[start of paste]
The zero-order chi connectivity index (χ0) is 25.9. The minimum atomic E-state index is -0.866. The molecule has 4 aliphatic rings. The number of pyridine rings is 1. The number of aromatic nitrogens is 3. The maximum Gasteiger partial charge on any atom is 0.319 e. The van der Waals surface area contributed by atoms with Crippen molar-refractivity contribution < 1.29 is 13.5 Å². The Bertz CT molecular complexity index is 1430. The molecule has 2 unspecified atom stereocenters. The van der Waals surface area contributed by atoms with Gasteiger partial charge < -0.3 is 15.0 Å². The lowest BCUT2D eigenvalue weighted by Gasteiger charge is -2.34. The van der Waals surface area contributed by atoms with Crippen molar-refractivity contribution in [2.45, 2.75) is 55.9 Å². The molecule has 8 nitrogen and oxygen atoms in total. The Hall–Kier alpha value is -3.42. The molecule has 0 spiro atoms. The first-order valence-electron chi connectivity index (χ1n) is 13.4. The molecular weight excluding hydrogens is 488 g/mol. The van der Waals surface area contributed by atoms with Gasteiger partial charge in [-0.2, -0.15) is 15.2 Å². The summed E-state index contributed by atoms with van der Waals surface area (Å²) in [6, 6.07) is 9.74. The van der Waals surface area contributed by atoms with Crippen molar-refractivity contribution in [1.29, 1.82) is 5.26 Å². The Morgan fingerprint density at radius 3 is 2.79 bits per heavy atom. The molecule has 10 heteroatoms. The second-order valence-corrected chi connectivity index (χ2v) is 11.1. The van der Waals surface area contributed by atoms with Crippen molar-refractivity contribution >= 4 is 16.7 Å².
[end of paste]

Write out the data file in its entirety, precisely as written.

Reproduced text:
The zero-order chi connectivity index (χ0) is 25.9. The minimum atomic E-state index is -0.866. The molecule has 4 aliphatic rings. The number of pyridine rings is 1. The number of aromatic nitrogens is 3. The maximum Gasteiger partial charge on any atom is 0.319 e. The van der Waals surface area contributed by atoms with Crippen molar-refractivity contribution < 1.29 is 13.5 Å². The Bertz CT molecular complexity index is 1430. The molecule has 2 unspecified atom stereocenters. The van der Waals surface area contributed by atoms with Gasteiger partial charge < -0.3 is 15.0 Å². The lowest BCUT2D eigenvalue weighted by Gasteiger charge is -2.34. The van der Waals surface area contributed by atoms with Crippen molar-refractivity contribution in [2.45, 2.75) is 55.9 Å². The molecule has 8 nitrogen and oxygen atoms in total. The Hall–Kier alpha value is -3.42. The molecule has 0 spiro atoms. The first-order valence-electron chi connectivity index (χ1n) is 13.4. The molecular weight excluding hydrogens is 488 g/mol. The van der Waals surface area contributed by atoms with Gasteiger partial charge in [-0.2, -0.15) is 15.2 Å². The summed E-state index contributed by atoms with van der Waals surface area (Å²) in [6, 6.07) is 9.74. The van der Waals surface area contributed by atoms with Crippen molar-refractivity contribution in [1.29, 1.82) is 5.26 Å². The Morgan fingerprint density at radius 3 is 2.79 bits per heavy atom. The molecule has 10 heteroatoms. The second-order valence-corrected chi connectivity index (χ2v) is 11.1. The van der Waals surface area contributed by atoms with Crippen molar-refractivity contribution >= 4 is 16.7 Å².